Gold in the Barn
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MADISON, WIS. – Minnesota’s players already knew they would get at least the No.4 seed in the Big Ten tournament after Maryland beat Michigan State on Saturday.

They were hoping for a statement win to earn second place in the conference Sunday at Wisconsin.

The Gophers instead got humbled 66-49 against the Badgers at the Kohl Center, so now the focus is to win the conference tournament.

“We’re proud of that achievement,” said junior Nate Mason about the program’s highest league finish since winning the Big Ten title in 1996-97. “But that’s over. We know we’re top-four now and our focus is to win the whole Big Ten tournament. So we got to get back and see how we messed up in this game and learn from it.”

Gophers coach Richard Pitino hadn’t seen his team play with such lack of confidence offensively and poor awareness defensively in a long time. So he was blunt when saying Minnesota wouldn’t last long in the conference tourney with a repeat performance like Sunday.

“They got themselves a double-bye when a lot of people picked us toward the bottom,” Pitino said. “They have a lot to be proud of. But they also have to understand, the way we played tonight it will be quick exit in the Big Ten tournament.”

The Gophers, who ranked first in the Big Ten in three-point shooting defense (31.4 percent), allowed Wisconsin to shoot 10-for-18 (55.6 percent) from deep Sunday, including 8-for-10 in the second half. The Badgers entered the game ranked 12th in the conference in three-point shooting percentage (32.8).

Wisconsin held Minnesota to just 23.3 percent (7-for-30) shooting in the second half, including 1-for-6 from three-point range. Akeem Springs is the top three-point shooter for the Gophers, but he went scoreless on 0-for-6 shooting from the field, including 0-for-4 from long distance.

Nate Mason had 17 points, but he went 1-for-5 from three and had zero assists in 33 minutes. Amir Coffey scored 13 points on just 3-for-9 shooting from inside the arc, but he hit two threes and had four assists.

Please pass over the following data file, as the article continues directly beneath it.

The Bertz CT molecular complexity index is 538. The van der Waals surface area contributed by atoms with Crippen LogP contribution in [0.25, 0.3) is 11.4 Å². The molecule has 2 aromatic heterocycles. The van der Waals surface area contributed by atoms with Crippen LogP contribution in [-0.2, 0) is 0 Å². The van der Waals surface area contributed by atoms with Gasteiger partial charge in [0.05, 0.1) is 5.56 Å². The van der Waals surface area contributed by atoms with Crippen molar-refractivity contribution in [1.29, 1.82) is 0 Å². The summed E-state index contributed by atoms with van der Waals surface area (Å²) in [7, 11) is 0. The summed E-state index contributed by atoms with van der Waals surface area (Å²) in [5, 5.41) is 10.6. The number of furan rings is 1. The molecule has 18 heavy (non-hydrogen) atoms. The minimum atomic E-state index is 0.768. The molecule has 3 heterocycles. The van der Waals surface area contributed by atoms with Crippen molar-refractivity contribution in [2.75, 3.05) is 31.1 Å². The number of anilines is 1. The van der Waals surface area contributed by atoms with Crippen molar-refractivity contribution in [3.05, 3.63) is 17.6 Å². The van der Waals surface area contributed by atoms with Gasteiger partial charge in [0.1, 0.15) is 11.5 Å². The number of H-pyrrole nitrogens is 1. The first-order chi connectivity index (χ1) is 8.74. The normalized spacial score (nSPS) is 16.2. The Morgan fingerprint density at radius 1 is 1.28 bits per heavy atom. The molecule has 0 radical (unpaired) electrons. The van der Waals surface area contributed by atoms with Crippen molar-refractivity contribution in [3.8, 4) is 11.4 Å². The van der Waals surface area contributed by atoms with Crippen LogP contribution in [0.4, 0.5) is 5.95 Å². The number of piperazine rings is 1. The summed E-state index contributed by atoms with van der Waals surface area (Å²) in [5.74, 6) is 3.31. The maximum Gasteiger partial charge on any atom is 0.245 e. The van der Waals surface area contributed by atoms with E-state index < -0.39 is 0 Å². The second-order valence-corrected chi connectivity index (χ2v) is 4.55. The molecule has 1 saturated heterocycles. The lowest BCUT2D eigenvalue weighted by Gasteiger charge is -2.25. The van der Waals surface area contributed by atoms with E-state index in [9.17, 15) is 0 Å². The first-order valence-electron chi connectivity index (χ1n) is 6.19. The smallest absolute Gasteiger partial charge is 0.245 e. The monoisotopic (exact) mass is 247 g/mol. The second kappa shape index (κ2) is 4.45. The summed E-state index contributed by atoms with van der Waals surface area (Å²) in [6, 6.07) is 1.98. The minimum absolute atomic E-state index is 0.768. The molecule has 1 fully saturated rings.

Wisconsin’s 18-2 run midway through the second half was the turning point in the game.

“We kind of got stagnant, stopped moving (the ball) side to side and (went) 1-on-1,” Coffey said. “We couldn’t do that as you can see. That stretch killed us.”

Bracket announced: The Gophers will play 1:30 Friday in the Big Ten tournament against the winner of No. 5 seed Michigan State or the winner of No. 12 Nebraska vs. No. 13 Penn State.

The Spartans swept Minnesota in the regular season, including by 18 points in East Lansing.

Minnesota’s highest seed in the conference tournament was No. 5 in 2005. The U’s best finish was runner-up to Ohio State after reaching the school’s only championship game in 2009.

Happ trapped: In the last meeting with Wisconsin, Ethan Happ had 28 points in a 78-76 overtime loss Jan. 21 at Williams Arena. The Badgers suffered five losses in the previous six games with opponents double teaming Happ. Minnesota held the 6-foot-10 sophomore to nine points on 4-for-12 shooting and forced four turnovers. Happ still finished with 13 rebounds, five assists and two blocks in 30 minutes, but his senior teammates carried Wisconsin’s offense.

On Senior Night, Bronson Koenig, Nigel Hayes and Zak Showalter combined for 41 points on 15-for-31 shooting from the field.

Mason top scorer: Mason finished the regular season as Minnesota’s leading scorer with 15.5 points per game overall. His 17.2 points per game in the Big Ten is the program’s highest scoring average in league play since Vincent Grier’s 18.0 points in 2004-05. Grier was the last Gophers player to earn All-Big Ten first team honors. Mason appears headed for that honor when the all-league teams are announced Monday night.

Murphy top rebounder: Sophomore Jordan Murphy saw his hot streak end Sunday with just six points and five rebounds in 14 minutes. Murphy had been averaging 17.3 points and 13.7 rebounds in the previous seven games, which included six double-doubles. Murphy still ended the regular season averaging 11.6 points and a team-high 9.4 rebounds in Big Ten play.

The 6-foot-6 forward’s rebounding average ranked second in the Big Ten in league games. That was the program’s highest since Mbakwe led the Big Ten at 9.8 rebounds per game in 2012-13. Mbakwe was named All-Big Ten second team by media. Murphy could be picked all-league second or third team Monday.

Lynch top defender: The Gophers couldn’t stop Wisconsin’s three-point shooting barrage in the second half Sunday, but Reggie Lynch made it tough for anyone to score in the paint – as usual. The 6-foot-10 junior had his 10th game this season with at least five blocks. He finished the regular season as the Big Ten’s shot blocking champion with 3.7 per game. The Edina native is the first Gophers player to lead the league in blocks since Randy Breuer in 1982-83. Lynch’s 106 blocks are the most in the Big Ten since Ohio State’s Ken Johnson had 125 in 2000-01, which is third all-time in conference history.

Minnesota tied Ohio State's 2006-07 team (Greg Oden and company) for the Big Ten season blocks record at 218. Lynch is a favorite to win the program’s first Big Ten defensive player of the year honor since Travarus Bennett in 2002.